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Int'l News: Software Patents, Immigrant Warriors, Arms in Africa

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September 12, 2003

Int'l News: Software Patents, Immigrant Warriors, Arms in Africa

Fight over Software Patents Rekindled in Europe

Programmers protest software patents in Brussels. Photo: Indymedia Belgium
Around 400 programmers took to the streets in Brussels last week to protest proposed software patent legislation in the European Union. During the week, over 2,700 web sites replaced their front pages with a message protesting software patents.

Companies like IBM and Microsoft, which support software patent legislation, argue that patents are necessary to encourage innovation. In the US, large corporations make extensive use of software patents to protect their interests.
Critics, however, argue that software patents hinder innovation by making certain ideas off limits to small software developers. British Telecom, for example, holds a patent on the use of links in conjunction with a dialup network connection. If the patent were enforced, the company would have the right to demand a licensing fee from any company that wrote software to access the world wide web, or provided access to the web via a dialup connection.

There are currently over 30,000 software patents filed in Europe; many small software companies and independent programmers are claiming that they will be obligated to look through the entire list of patents before engaging in any new projects, effectively stifling innovation.

But according to well-known programmer and Free Software advocate Richard Stallman, large corporations have the resources and clout to avoid paying licensing fees. Companies like IBM, he argues, have a large number of patents, and can use these as leverage to avoid having to pay licensing fees for access to other patents. (Indymedia UK, Indymedia Belgium) --Dru Oja Jay

» Richard Stallman: Software patents – Obstacles to software development

» Indymedia UK: Netwide Protests against EU Software Patents Bring Temporary Victory

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Thousands of Non-citizens Serving in US Armed Forces

Many of the soldiers serving in the US armed forces in Afghanistan and Iraq are not US citizens. According to the Pentagon, 37,401 non-citizens are currently serving as active duty soldiers. A US Department of Defence spokesperson said that "the military services have processes and programs in place to help service members expedite their citizenship". Since September 11th, 2001, it has become increasingly difficult for many immigrants to apply for US citizenship.
In an interview with Al Jazeera, British MP George Galloway accused the US of continuing a "long tradition of using its underclass as cannon fodder." During Vietnam "the proportion of blacks in the army was 40%, while in the US population the number of blacks was a quarter of that... nothing has changed," he said. (Al Jazeera) --Dru Oja Jay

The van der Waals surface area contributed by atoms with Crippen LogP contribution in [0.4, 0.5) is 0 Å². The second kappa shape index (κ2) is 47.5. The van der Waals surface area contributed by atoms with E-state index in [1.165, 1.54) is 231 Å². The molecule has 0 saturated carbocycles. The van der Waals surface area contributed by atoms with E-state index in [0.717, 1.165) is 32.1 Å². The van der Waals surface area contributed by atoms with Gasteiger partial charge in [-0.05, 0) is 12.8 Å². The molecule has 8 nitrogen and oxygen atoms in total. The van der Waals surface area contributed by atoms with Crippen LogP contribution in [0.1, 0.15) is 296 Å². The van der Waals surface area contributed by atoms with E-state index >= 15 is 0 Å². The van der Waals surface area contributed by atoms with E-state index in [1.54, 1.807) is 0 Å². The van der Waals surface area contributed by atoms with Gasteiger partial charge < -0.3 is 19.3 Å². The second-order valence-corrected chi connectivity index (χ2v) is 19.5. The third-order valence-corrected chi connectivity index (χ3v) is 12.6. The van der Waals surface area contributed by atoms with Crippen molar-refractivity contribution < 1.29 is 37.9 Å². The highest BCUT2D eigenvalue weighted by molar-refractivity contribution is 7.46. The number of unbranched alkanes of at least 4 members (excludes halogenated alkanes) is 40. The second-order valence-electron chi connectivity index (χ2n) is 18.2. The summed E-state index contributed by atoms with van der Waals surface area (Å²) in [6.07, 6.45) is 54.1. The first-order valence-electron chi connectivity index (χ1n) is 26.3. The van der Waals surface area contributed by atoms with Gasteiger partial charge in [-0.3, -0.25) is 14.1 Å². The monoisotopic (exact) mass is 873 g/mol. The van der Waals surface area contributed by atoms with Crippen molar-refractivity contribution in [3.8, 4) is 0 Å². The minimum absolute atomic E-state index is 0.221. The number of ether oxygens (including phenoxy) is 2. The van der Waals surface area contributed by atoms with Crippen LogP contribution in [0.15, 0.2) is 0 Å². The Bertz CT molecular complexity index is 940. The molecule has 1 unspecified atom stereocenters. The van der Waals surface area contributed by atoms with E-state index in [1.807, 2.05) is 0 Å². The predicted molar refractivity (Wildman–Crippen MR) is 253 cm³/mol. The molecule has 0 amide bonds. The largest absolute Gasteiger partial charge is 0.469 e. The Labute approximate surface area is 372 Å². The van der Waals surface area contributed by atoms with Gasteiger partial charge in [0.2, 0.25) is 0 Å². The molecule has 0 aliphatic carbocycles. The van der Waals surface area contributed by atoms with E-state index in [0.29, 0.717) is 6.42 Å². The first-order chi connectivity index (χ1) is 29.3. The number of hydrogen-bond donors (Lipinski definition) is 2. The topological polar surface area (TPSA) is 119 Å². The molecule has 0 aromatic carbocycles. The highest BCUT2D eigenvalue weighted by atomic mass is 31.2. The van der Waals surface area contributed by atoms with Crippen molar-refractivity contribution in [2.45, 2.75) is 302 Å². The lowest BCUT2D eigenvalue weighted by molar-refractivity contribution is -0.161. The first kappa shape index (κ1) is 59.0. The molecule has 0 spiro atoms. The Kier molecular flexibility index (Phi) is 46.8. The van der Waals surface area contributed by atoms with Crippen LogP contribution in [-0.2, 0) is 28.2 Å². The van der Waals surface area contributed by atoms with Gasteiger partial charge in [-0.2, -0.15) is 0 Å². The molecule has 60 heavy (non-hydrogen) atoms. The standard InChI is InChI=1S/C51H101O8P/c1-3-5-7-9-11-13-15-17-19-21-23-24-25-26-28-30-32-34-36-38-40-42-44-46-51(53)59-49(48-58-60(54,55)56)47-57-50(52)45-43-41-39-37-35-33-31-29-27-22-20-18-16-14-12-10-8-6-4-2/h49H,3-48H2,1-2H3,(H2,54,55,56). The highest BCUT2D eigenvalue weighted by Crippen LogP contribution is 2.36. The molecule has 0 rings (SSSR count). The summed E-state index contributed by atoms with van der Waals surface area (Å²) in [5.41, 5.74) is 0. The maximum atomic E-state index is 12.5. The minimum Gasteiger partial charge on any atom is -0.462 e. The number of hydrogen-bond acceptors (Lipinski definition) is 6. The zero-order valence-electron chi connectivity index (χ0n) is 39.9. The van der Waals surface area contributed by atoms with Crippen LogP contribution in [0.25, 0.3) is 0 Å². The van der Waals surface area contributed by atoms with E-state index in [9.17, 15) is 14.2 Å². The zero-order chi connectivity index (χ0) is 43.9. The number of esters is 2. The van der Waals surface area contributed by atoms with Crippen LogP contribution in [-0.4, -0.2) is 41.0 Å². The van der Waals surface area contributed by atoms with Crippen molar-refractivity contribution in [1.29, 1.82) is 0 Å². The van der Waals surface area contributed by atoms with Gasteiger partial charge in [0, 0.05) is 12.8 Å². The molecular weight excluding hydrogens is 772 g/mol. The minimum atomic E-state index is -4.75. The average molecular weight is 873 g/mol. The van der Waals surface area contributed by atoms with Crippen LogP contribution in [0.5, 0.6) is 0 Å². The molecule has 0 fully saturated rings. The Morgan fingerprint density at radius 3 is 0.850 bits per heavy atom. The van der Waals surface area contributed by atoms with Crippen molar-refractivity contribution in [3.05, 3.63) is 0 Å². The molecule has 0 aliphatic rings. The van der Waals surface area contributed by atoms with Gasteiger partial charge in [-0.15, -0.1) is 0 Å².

» Al Jazeera: US attacked over green card soldiers

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Reporters Sans Frontières Releases Press Freedom Index

Jourralist advocacy group Reporters sans Frontières (Reporters without Borders) recently released the first systematic index of press freedoms. Canada ranked a close fifth behind Finland, Iceland, Norway and the Netherlands.
Based on a questionnaire distributed to foreign and local journalists worldwide, the index granted each country a score based on several criteria, including violence against journalists, state interventions and censorship practices. The index does not take professional standards or ethical practices into account. (Reporters Sans Frontières) --Dru Oja Jay

» Reporters Sans Frontières: Reporters Without Borders publishes the first worldwide press freedom index

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Venezuela to Stage "Fight" at WTO

Victor Alvarez, Venezuela's Chief trade negotiator, says that Venezuela will propose that "no new commitments be adopted" at World Trade Organization negotiations next week in Cancún. "It makes no sense for countries like ours to add new points to the WTO agenda when there's such a long list of issues that haven't been satisfied," said Alvarez.

Along with many other developing countries, Venezuela is insisting that Europe and the United States remove the estimated $300 billion in subsidies that their governments give farmers annually before other negotiations can be considered. Poor countries say that these subsidies make it impossible for them to compete in international markets. (Reuters) --Dru Oja Jay

» Reuters: Say no at WTO, Venezuela tells developing nations

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British Arms Exports to Africa Double

According to a report released by the Campaign Against Arms Trade, a British activist group, arms exports from British countries to Africa have doubled over the last three years. (Observer) --Dru Oja Jay

» Observer: British arms sales to Africa soar

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The Dominion is a monthly paper published by an incipient network of independent journalists in Canada. It aims to provide accurate, critical coverage that is accountable to its readers and the subjects it tackles. Taking its name from Canada's official status as both a colony and a colonial force, the Dominion examines politics, culture and daily life with a view to understanding the exercise of power.

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